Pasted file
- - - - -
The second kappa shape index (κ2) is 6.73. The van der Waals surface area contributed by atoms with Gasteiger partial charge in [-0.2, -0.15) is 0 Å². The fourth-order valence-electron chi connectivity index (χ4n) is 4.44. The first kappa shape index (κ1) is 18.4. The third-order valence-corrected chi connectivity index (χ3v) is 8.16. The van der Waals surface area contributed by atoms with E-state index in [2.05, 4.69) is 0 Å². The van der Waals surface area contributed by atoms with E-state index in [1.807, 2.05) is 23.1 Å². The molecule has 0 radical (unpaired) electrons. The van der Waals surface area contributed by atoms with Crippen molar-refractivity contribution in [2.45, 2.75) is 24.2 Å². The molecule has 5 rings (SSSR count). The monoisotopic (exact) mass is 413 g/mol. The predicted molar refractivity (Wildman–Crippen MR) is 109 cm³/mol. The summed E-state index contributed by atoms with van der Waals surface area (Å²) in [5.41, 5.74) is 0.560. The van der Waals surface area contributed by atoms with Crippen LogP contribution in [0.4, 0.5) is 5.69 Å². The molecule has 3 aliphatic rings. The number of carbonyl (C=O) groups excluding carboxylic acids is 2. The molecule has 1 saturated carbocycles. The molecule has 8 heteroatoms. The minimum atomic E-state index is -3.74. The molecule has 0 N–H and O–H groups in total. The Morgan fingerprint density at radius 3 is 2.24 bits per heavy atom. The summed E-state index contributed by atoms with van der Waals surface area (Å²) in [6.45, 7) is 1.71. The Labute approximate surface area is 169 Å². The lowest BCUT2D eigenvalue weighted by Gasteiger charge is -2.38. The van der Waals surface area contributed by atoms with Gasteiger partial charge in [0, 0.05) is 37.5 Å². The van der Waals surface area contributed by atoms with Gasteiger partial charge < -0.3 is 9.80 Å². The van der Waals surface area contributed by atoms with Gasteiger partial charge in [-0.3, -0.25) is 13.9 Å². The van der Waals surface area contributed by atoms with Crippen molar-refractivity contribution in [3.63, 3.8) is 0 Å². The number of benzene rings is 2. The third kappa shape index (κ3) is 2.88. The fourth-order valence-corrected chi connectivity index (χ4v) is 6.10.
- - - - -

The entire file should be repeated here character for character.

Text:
The second kappa shape index (κ2) is 6.73. The van der Waals surface area contributed by atoms with Gasteiger partial charge in [-0.2, -0.15) is 0 Å². The fourth-order valence-electron chi connectivity index (χ4n) is 4.44. The first kappa shape index (κ1) is 18.4. The third-order valence-corrected chi connectivity index (χ3v) is 8.16. The van der Waals surface area contributed by atoms with E-state index in [2.05, 4.69) is 0 Å². The van der Waals surface area contributed by atoms with E-state index in [1.807, 2.05) is 23.1 Å². The molecule has 0 radical (unpaired) electrons. The van der Waals surface area contributed by atoms with Crippen molar-refractivity contribution in [2.45, 2.75) is 24.2 Å². The molecule has 5 rings (SSSR count). The monoisotopic (exact) mass is 413 g/mol. The predicted molar refractivity (Wildman–Crippen MR) is 109 cm³/mol. The summed E-state index contributed by atoms with van der Waals surface area (Å²) in [5.41, 5.74) is 0.560. The van der Waals surface area contributed by atoms with Crippen LogP contribution in [0.4, 0.5) is 5.69 Å². The molecule has 3 aliphatic rings. The number of carbonyl (C=O) groups excluding carboxylic acids is 2. The molecule has 1 saturated carbocycles. The molecule has 8 heteroatoms. The minimum atomic E-state index is -3.74. The molecule has 0 N–H and O–H groups in total. The Morgan fingerprint density at radius 3 is 2.24 bits per heavy atom. The summed E-state index contributed by atoms with van der Waals surface area (Å²) in [6.45, 7) is 1.71. The Labute approximate surface area is 169 Å². The lowest BCUT2D eigenvalue weighted by Gasteiger charge is -2.38. The van der Waals surface area contributed by atoms with Gasteiger partial charge in [0, 0.05) is 37.5 Å². The van der Waals surface area contributed by atoms with Gasteiger partial charge < -0.3 is 9.80 Å². The van der Waals surface area contributed by atoms with Gasteiger partial charge in [-0.3, -0.25) is 13.9 Å². The van der Waals surface area contributed by atoms with Crippen molar-refractivity contribution in [3.63, 3.8) is 0 Å². The number of benzene rings is 2. The third kappa shape index (κ3) is 2.88. The fourth-order valence-corrected chi connectivity index (χ4v) is 6.10.